The date was April 12, 1945, and earthshaking news spread throughout the world: Franklin Roosevelt, who had begun his 4th term as president only a few months before, had died. Suddenly, the president who had led America through the Great Depression and World War II, the only president many people remembered, was gone. Roosevelt’s vice president, Harry S Truman, asked the newly-widowed Mrs. Roosevelt what he could do for her. “Is there anything we can do for you?” she answered. “You’re the one in trouble now.”
After being sworn in as president, Truman held a press conference. “Boys,” he told the assembled reporters, “if you ever pray, pray for me now. I feel like the moon, the stars, and all the planets have fallen on me.”
Truman had not even wanted to be vice president. Roosevelt had to engage in a little arm-twisting before he reluctantly agreed to run. With no executive experience, he suddenly found himself president in the middle of world war... after less than 4 months as vice president. Within a month, Truman had to make a decision with enormous ramifications. Germany and Italy had finally surrendered, but Japan was a different story. Massive bombing campaigns over Tokyo and other major Japanese cities had little effect. Japanese soldiers and civilians were under orders to fight to the death, rather than surrender. Although the Allies suffered almost 340,000 casualties fighting Japan, Japan’s losses, including civilians, numbered almost 2 million. Based on the extraordinarily bloody fighting so far, experts estimated that a full-scale invasion of Japan would result in several million more Japanese - and at least a million more American - deaths. There was another option, however, Truman was informed. For the first time, he was briefed on a frightening new weapon, an invention called an “electronic” or “atomic” bomb, which had the power to destroy an entire city.
After pondering all his options, Truman finally made his decision. An American bomber flew over the city of Hiroshima. After dropping the bomb, the pilot and his crew saw a huge fireball erupt over the city, and a massive shock wave slammed into the plane, knocking the men over. On the ground, the results were terrible: devastation, buildings and trees gone in an instant, and almost 150,000 people killed instantly or wounded. That day, Truman made a radio address, warning Japan that if they didn’t surrender, they would face “a rain of ruin from the air.” Unbelievably, Japanese military leaders were unfazed. They advised that America couldn’t have more than three of the new bombs in stock. “There will be more destruction, but the war will go on,” they declared.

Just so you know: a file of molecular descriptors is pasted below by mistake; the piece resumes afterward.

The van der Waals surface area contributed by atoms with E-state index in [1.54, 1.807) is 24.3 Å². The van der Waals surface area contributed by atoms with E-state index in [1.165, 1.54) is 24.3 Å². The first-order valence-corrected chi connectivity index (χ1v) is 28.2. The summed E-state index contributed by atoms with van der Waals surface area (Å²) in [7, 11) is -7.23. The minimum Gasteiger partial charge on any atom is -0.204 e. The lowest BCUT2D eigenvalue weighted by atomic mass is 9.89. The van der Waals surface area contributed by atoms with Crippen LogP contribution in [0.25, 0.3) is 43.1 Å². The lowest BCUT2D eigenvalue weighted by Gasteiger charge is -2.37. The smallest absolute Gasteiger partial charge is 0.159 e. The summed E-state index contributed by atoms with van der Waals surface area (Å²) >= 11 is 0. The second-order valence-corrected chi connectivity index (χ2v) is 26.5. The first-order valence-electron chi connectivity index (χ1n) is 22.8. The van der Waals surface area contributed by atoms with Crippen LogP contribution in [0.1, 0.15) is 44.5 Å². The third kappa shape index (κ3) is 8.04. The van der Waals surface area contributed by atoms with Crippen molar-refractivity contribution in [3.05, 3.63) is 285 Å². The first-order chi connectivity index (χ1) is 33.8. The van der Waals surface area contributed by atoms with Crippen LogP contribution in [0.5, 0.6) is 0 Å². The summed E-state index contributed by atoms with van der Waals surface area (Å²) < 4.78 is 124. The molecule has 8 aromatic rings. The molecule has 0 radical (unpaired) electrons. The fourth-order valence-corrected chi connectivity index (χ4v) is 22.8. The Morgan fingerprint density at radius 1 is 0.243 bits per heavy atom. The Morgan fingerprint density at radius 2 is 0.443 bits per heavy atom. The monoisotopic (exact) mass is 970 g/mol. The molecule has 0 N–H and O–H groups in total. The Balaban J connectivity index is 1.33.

Three days later, the second bomb was dropped, this time on Nagasaki. Uncertain that the Japanese would surrender, even after the second bomb, the U.S. prepared for a massive invasion of Japan to follow if necessary. Russia had just declared war on Japan, which meant that Japan faced attack from both sides at the same time. Even so, the Japanese War Council was split, with half voting to surrender, half against. Finally, against all tradition, the Japanese emperor broke the tie in favor of surrender. World War II had finally ended.
Although his decision has been criticized, Truman likely saved the lives of tens of thousands of POWs held by the Japanese, who were scheduled for mass executions later that month. Millions of Japanese lives also were almost certainly saved. The unlikely president had proved equal to the task.